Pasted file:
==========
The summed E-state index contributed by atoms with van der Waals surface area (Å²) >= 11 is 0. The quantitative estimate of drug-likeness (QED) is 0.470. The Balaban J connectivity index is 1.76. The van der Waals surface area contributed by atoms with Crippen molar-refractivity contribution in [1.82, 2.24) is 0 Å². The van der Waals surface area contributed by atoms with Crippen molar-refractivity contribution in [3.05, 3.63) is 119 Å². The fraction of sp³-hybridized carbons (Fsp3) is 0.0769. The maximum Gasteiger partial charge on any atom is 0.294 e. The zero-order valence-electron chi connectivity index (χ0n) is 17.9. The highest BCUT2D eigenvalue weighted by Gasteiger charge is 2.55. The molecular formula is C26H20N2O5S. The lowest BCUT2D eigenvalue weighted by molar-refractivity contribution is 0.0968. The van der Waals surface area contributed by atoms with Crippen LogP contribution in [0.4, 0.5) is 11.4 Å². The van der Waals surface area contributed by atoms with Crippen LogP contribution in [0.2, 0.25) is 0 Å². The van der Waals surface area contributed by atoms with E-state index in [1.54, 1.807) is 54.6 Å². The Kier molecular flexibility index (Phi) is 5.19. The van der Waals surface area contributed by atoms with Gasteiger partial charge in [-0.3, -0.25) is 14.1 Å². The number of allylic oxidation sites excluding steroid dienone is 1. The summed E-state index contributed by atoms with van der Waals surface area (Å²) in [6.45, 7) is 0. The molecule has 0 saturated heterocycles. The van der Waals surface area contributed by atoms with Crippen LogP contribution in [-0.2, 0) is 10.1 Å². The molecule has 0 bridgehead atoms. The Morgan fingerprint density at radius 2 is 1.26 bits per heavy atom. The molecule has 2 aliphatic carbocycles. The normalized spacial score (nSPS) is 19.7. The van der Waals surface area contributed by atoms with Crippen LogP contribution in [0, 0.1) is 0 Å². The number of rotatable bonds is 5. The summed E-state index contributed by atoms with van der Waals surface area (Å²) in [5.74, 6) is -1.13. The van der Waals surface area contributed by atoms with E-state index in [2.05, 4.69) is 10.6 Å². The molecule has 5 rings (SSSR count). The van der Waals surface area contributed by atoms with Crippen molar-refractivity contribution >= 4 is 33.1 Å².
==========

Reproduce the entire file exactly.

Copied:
The summed E-state index contributed by atoms with van der Waals surface area (Å²) >= 11 is 0. The quantitative estimate of drug-likeness (QED) is 0.470. The Balaban J connectivity index is 1.76. The van der Waals surface area contributed by atoms with Crippen molar-refractivity contribution in [1.82, 2.24) is 0 Å². The van der Waals surface area contributed by atoms with Crippen molar-refractivity contribution in [3.05, 3.63) is 119 Å². The fraction of sp³-hybridized carbons (Fsp3) is 0.0769. The maximum Gasteiger partial charge on any atom is 0.294 e. The zero-order valence-electron chi connectivity index (χ0n) is 17.9. The highest BCUT2D eigenvalue weighted by Gasteiger charge is 2.55. The molecular formula is C26H20N2O5S. The lowest BCUT2D eigenvalue weighted by molar-refractivity contribution is 0.0968. The van der Waals surface area contributed by atoms with Crippen LogP contribution in [0.4, 0.5) is 11.4 Å². The van der Waals surface area contributed by atoms with Crippen LogP contribution in [0.2, 0.25) is 0 Å². The van der Waals surface area contributed by atoms with E-state index in [1.54, 1.807) is 54.6 Å². The Kier molecular flexibility index (Phi) is 5.19. The van der Waals surface area contributed by atoms with Gasteiger partial charge in [-0.3, -0.25) is 14.1 Å². The number of allylic oxidation sites excluding steroid dienone is 1. The summed E-state index contributed by atoms with van der Waals surface area (Å²) in [6.45, 7) is 0. The molecule has 0 saturated heterocycles. The van der Waals surface area contributed by atoms with Crippen LogP contribution in [-0.2, 0) is 10.1 Å². The molecule has 0 bridgehead atoms. The Morgan fingerprint density at radius 2 is 1.26 bits per heavy atom. The molecule has 2 aliphatic carbocycles. The normalized spacial score (nSPS) is 19.7. The van der Waals surface area contributed by atoms with Crippen LogP contribution in [0, 0.1) is 0 Å². The number of rotatable bonds is 5. The summed E-state index contributed by atoms with van der Waals surface area (Å²) in [5.74, 6) is -1.13. The van der Waals surface area contributed by atoms with E-state index in [2.05, 4.69) is 10.6 Å². The molecule has 5 rings (SSSR count). The van der Waals surface area contributed by atoms with Crippen molar-refractivity contribution >= 4 is 33.1 Å².